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September 2003

Enjoy the Music.com Review Magazine
EAR 890 Power Amplifier
Tim's Higher Power Wonder
Review by George Papadimitriou (Pappas)
Click here to e-mail reviewer

 

EAR 890 Power Amplifier Tim's Higher Power Wonder  I have always wanted to hear an EAR amplifier. Have chatted with many people and read quite a few reviews of their products. All of them seemed to fee that these amplifiers were excellent. Well, I had a chance to meet the big cheese, U.S. importer Dan Meinwald, at the recent CES show. Dan proudly imports England-based EAR products. I bugged Dan to review their amplifiers and he suggested one of their newer models, the 890 power amplifier. This amplifier is among EAR's higher-powered models and produces 70 watts per channel in stereo, yet is bridgeable to 140 watts in monoblock. For your information, EAR has recently unveiled some new products that include the 890 power amplifier plus an integrated amplifier version called the 899. They are also re-introducing the "Silver Jubilee Limited Edition" EAR 509, the classic 100 watt monoblock tube power amplifier using the designer's favorite 509/519 tube, plus a solid-state phone section called the model 324. It is said to employs circuitry similar to the Paravicini 312 Power Centre pre-amplifier. The 312 amplifier retails at an eye opening $18,000 and is available only by special order.

 

The Designer

By the way, Tim de Paravicini is the head designer of the EAR products (which stands for Esoteric Audio Research). Tim is a really interesting man as his accomplishments in audio are incredible. He has designed amplifiers for Lux Corporation (Luxman), Michaelson and Austin, and worked as a design consultant to Tangent Loudspeakers, Musical Fidelity and Alba Radio Corporation. He also designs and builds professional audio gear under the EAR banner. This includes modifying recording equipment, studio equipment, record cutting equipment, tape machines like his favorite (and legendary) Studer C37. In fact Tim's recording studio work includes none other than famous musician and singer Paul McCartney!

In an interview for the former Audio magazine in January 1995, Tim is quoted as saying "I don't have to use tubes in my designs; I only do it for marketing reasons. I've got an exact equivalent in solid state. I can make either type do the same job, and I have no preference. People can't pick which is which. And electrons have no memory of where they've been: The end result is what counts. Most transistor-circuit architecture was different from tube-circuit architecture, and that's what people were hearing, more than the device itself. The main advantage of tubes is that an average tube has more gain than an average transistor. Second, tubes don't have the enormous storage times of transistors, so they are very fast. Tubes can go to 100MHz without trying." Hmmm-very interesting. Is it possible that the typical sounds from tube and transistor gear sounds different because of the circuit topology rather than the actual device? Interesting debate, is it not?"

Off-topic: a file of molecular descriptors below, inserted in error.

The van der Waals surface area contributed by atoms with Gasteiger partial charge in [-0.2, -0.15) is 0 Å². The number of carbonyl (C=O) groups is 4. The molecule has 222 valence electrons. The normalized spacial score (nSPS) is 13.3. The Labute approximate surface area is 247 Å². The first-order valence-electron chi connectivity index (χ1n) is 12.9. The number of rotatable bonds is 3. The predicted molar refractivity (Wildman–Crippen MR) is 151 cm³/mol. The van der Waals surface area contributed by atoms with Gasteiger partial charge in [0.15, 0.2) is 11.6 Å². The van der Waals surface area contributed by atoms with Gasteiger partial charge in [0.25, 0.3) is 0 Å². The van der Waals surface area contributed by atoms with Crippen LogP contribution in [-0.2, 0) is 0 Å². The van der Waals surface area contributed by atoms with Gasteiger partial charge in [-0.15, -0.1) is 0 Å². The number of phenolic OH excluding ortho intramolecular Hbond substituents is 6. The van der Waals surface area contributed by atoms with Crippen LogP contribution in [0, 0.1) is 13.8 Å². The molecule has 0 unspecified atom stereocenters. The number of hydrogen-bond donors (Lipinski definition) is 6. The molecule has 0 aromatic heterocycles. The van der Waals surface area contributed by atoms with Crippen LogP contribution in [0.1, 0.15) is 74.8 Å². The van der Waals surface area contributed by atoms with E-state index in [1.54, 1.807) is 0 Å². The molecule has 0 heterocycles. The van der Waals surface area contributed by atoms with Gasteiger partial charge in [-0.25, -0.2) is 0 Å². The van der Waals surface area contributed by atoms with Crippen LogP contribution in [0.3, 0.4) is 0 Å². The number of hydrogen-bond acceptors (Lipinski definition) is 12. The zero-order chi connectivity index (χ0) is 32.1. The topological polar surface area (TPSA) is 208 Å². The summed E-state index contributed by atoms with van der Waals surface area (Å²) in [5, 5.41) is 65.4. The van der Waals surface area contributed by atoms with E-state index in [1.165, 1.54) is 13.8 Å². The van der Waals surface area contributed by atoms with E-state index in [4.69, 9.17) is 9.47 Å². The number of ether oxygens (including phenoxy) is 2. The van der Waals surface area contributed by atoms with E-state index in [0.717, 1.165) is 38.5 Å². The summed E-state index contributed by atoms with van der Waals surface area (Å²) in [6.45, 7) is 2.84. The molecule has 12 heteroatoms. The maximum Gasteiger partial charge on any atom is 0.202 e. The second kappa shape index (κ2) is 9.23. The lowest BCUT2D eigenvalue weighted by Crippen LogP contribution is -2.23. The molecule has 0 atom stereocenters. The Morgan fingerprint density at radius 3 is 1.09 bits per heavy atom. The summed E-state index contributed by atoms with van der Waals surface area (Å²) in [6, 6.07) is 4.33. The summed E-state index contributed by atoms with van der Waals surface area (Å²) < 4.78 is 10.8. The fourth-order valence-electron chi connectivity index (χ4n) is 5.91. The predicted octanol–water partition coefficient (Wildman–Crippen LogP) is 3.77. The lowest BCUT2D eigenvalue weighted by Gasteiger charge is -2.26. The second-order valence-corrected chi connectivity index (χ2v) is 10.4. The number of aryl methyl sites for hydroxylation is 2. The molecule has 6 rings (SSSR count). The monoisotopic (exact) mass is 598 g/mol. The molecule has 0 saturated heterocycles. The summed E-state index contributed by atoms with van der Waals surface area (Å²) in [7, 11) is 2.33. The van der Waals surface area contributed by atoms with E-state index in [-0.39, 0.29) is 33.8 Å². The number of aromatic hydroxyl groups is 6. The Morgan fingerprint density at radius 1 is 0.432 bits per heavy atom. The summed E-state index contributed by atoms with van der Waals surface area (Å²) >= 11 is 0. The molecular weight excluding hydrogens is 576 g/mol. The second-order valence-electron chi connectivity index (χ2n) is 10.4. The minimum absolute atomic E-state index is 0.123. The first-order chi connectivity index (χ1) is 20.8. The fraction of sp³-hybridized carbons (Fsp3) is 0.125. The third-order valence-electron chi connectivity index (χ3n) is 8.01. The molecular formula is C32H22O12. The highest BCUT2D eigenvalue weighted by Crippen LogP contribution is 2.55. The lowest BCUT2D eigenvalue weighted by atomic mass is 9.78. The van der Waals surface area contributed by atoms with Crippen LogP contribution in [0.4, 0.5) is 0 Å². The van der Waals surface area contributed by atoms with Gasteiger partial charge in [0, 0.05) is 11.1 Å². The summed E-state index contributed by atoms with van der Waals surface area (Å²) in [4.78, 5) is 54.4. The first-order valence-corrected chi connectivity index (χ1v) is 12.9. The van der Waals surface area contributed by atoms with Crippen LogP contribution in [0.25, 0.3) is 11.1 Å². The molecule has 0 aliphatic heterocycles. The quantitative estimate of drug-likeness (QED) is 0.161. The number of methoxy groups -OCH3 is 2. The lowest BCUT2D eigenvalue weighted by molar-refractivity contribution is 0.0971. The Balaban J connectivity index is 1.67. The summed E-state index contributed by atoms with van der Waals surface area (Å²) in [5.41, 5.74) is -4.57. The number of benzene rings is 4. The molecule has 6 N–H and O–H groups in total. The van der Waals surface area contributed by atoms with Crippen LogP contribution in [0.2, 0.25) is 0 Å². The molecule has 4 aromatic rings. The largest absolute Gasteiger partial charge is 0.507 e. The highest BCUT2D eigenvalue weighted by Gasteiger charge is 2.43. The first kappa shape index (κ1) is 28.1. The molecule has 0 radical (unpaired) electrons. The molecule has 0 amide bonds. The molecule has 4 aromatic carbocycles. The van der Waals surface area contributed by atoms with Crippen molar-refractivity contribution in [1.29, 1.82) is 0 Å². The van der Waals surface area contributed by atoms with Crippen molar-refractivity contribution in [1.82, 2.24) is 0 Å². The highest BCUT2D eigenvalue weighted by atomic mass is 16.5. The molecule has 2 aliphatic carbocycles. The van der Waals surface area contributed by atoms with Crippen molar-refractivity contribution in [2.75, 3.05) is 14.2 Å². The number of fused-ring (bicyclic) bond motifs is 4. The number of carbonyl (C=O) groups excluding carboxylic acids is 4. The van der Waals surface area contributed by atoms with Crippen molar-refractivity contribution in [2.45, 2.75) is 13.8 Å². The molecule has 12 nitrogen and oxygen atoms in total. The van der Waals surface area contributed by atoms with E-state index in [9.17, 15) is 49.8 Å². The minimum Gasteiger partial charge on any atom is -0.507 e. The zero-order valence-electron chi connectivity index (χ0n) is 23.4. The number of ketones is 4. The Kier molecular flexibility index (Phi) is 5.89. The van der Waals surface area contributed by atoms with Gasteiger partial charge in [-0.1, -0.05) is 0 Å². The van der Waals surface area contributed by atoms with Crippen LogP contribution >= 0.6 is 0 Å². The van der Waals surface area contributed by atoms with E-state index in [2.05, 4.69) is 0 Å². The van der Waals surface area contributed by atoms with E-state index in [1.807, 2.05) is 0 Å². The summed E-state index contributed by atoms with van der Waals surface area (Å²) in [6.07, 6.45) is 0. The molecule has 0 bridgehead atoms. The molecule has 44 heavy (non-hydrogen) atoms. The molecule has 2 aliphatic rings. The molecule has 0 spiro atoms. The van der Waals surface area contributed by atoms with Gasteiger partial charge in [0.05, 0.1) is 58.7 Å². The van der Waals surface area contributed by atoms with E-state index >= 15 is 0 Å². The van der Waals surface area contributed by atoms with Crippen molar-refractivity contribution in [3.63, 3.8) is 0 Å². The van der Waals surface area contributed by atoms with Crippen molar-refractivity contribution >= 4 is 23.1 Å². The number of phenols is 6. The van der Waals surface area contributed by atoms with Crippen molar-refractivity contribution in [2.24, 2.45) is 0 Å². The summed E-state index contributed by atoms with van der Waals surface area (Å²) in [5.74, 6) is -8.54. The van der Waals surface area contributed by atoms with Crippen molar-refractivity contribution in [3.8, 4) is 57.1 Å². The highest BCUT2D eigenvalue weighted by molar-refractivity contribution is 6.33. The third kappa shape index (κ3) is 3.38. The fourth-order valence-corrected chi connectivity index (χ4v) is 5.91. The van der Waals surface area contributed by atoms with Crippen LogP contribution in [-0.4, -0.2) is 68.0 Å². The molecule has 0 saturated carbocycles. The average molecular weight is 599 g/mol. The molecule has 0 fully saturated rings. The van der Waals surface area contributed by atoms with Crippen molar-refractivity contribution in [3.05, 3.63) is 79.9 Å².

Tim de Paravicini is also a very controversial individual. Some people have called him (among other things) arrogant, "the wild man of audio" and "the best tube circuit designer alive", as well as probably some less flattering names. This, writes Hi-Fi News in November 1994 "attests to both the fear he instills in his opposition and the respect which even his rivals hold for him." I met Tim at CES a number of years ago and he struck me in our short conversation as a very confident and extremely bright man, probably bordering on genius. I have heard from several sources that he has solved circuit problems in seconds that have baffled other designers for months or more. Quite an interesting man! he is an individual and something I believe we need more of. Tim's uniqueness is much needed instead of everyone trying to behave like the masses or like someone else.

 

Construction And Features